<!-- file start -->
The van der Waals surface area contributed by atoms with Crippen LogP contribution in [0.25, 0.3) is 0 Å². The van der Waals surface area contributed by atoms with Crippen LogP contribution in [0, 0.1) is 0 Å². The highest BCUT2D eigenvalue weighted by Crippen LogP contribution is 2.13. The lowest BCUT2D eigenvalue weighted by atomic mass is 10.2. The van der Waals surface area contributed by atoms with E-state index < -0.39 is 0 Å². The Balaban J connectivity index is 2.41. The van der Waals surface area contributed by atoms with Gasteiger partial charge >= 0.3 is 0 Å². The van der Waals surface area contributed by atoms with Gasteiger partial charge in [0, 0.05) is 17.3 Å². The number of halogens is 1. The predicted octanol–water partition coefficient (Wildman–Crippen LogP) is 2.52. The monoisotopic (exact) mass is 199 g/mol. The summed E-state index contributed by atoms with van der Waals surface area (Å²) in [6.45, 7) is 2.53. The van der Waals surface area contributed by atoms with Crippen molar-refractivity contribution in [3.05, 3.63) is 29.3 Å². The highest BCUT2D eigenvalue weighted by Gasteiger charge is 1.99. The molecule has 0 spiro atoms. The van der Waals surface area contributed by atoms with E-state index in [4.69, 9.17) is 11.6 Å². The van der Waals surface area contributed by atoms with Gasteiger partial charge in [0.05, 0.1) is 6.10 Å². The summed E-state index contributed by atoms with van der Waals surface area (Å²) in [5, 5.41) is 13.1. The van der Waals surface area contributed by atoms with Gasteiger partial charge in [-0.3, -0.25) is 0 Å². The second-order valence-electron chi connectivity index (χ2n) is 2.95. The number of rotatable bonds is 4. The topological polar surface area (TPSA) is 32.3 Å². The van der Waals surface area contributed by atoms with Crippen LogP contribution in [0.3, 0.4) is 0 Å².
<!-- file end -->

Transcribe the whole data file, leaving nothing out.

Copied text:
The van der Waals surface area contributed by atoms with Crippen LogP contribution in [0.25, 0.3) is 0 Å². The van der Waals surface area contributed by atoms with Crippen LogP contribution in [0, 0.1) is 0 Å². The highest BCUT2D eigenvalue weighted by Crippen LogP contribution is 2.13. The lowest BCUT2D eigenvalue weighted by atomic mass is 10.2. The van der Waals surface area contributed by atoms with E-state index < -0.39 is 0 Å². The Balaban J connectivity index is 2.41. The van der Waals surface area contributed by atoms with Gasteiger partial charge >= 0.3 is 0 Å². The van der Waals surface area contributed by atoms with Gasteiger partial charge in [0, 0.05) is 17.3 Å². The number of halogens is 1. The predicted octanol–water partition coefficient (Wildman–Crippen LogP) is 2.52. The monoisotopic (exact) mass is 199 g/mol. The summed E-state index contributed by atoms with van der Waals surface area (Å²) in [6.45, 7) is 2.53. The van der Waals surface area contributed by atoms with Crippen molar-refractivity contribution in [3.05, 3.63) is 29.3 Å². The highest BCUT2D eigenvalue weighted by Gasteiger charge is 1.99. The molecule has 0 spiro atoms. The van der Waals surface area contributed by atoms with E-state index in [4.69, 9.17) is 11.6 Å². The van der Waals surface area contributed by atoms with Gasteiger partial charge in [0.05, 0.1) is 6.10 Å². The summed E-state index contributed by atoms with van der Waals surface area (Å²) in [5, 5.41) is 13.1. The van der Waals surface area contributed by atoms with Gasteiger partial charge in [-0.3, -0.25) is 0 Å². The second-order valence-electron chi connectivity index (χ2n) is 2.95. The number of rotatable bonds is 4. The topological polar surface area (TPSA) is 32.3 Å². The van der Waals surface area contributed by atoms with Crippen LogP contribution in [0.3, 0.4) is 0 Å².